Over a year ago in this space (“Time is Right to Consider SaaS and Cloud Computing”), I suggested that it was time for IT decision-makers and their staffs take a look at Software-as-a-Service (SaaS) and cloud computing alternatives to traditional on-premise applications and systems.
The time to consider these alternatives is over. Those who don’t make the move in 2010, will not only be left behind, but will risk losing their jobs as well.
All the arguments I made for considering SaaS and cloud computing in 2008 have only become stronger as we enter a new year. The economy is still in disarray with plenty of uncertainty about what the ‘new normal’ will bring. Competitive pressures continue to intensify as barriers to entry in nearly every industry fall. Although gas prices have receded to more reasonable levels, concerns about our ‘carbon footprint’ and the costs associated with powering corporate data centers are still high. And, the nature of the workplace has forever changed, moving beyond the four walls of a traditional office to the neighborhood Starbucks, spare bedroom or someplace further away.
Add to these ongoing trends a new generation of workers who have been reared on the Web, communicate via text and socialize via online communities. Even older workers are becoming more tech-savvy and interested in selecting their own mobile devices along with more intuitive and easy-to-use end-user application.
Apple iPhone has become a status symbol and Google’s Android is building buzz. Everyone is using Facebook in their personal lives, which also spills over into their work lives – or is it the other way around?
So, whether you like it or not, corporate end-users as well as executives have become comfortable using the Web and new technologies to satisfy their day-to-day needs. And they are doing Google searches to answer their tech questions rather than call IT.
Was Nicholas Carr right, “Does IT Really Matter?”
A couple of years ago, cloud computing was considered a crazy idea by many IT professionals who could not conceive of moving parts of their data center operations or any of their business applications to the Web. Today, it is becoming the norm. Even Gartner proclaimed last October that cloud computing would be the top strategic technology in 2010.
Is it really such a big leap to leverage external, third-party resources to augment your in-house capabilities? IT organizations have been doing this for years, whether it is has been independent software developers or managed hosting companies. When you strip away all the hype, SaaS and cloud computing offer even greater benefits with less risks.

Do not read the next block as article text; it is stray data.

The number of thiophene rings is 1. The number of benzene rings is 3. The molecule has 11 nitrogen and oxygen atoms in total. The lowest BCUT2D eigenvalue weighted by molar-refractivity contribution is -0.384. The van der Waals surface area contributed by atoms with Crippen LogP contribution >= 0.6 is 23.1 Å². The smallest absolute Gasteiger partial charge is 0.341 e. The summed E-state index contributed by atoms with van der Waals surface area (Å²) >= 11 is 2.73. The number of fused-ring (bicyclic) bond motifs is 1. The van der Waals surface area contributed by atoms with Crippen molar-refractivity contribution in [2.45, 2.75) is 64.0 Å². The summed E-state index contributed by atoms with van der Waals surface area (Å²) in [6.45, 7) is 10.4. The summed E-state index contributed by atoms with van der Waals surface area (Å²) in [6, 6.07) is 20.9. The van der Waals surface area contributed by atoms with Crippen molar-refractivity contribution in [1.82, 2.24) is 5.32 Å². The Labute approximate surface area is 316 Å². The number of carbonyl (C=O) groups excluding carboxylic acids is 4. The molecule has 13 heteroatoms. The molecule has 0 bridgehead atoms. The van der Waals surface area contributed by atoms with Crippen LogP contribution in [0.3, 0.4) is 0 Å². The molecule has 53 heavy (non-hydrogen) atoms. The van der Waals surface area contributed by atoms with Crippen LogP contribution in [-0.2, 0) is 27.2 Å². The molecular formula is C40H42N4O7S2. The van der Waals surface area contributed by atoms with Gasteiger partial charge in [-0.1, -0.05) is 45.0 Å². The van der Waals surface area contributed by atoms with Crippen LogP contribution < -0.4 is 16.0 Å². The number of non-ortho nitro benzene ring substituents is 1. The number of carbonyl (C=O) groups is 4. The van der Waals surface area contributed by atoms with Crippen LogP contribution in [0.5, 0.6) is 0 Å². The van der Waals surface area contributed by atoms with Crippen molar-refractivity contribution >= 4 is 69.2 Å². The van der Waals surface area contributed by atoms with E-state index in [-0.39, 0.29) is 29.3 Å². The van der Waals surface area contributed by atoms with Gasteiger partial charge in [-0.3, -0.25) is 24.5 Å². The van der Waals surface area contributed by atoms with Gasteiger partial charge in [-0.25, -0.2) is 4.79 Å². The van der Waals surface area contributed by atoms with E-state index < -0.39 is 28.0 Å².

SaaS vendors often offer free trials which permit you to try them before you subscribe to their services. And, you can adopt SaaS apps in an incremental fashion to make sure you like the way they work before rolling them out to an entire organization.
Infrastructure-as-a-Service (IaaS) cloud computing vendors offer greater elasticity than traditional hosting services, which permits you to turn up processing or storage resources more quickly and shut them down equally as fast when you no longer need them. Perfect for test and development requirements, or spikes in business cycles.
Moving to the cloud means lower capital investments, less procurement delays and fewer under-utilized systems and software licenses.
Lingering Cloud Concerns
However, not everything about the today’s SaaS and cloud alternatives is rosy. Salesforce.com’s recent service outage reminded us that these online solutions are still susceptible to disruptions. But, what in-house data center or IT operation hasn’t had its own system failure or application availability issues?
Security remains a legitimate concern whenever you’re relying on the Web to perform a business function. However, most of today’s major security breaches are caused by hackers penetrating corporate data centers or employees losing laptops, not cloud vendors being compromised.
Since the time I first suggested in this space that readers should consider SaaS and cloud computing, the vendors and solutions have only gotten better. The solutions have been tested by some of the largest corporations in the world and vendors’ business processes have become more mature to meet these challenges.
No one is suggesting that organizations will move their entire IT operation to the clouds. Instead, we will continue to live in a hybrid world composed of a mix of on-premise and on-demand resources which will continuously be adjusted to meet evolving operational requirements and take advantage of rapidly evolving cloud-based alternatives.
So, if you’re still uncomfortable moving your apps, data or portion of your computing requirements to a cloud vendor you can still benefit from the growing success of this market trend. Examine and emulate how the leading cloud vendors are delivering their solutions and services in your own IT operations. Adopting their best practices of standardization, simplification, automation and agility will make your IT organization more effective. It will also ensure that it remains competitive with the performance levels being set by today’s cloud computing leaders.
Kaplan is Managing Director of THINKstrategies (www.thinkstrategies.com), an independent consulting firm focused on the business implications of the on-demand services movement. He is also the founder of the SaaS Showplace (www.saas-showplace.com) and Managed Services Showplace (www.msp-showplace.com). He can be reached at email@example.com.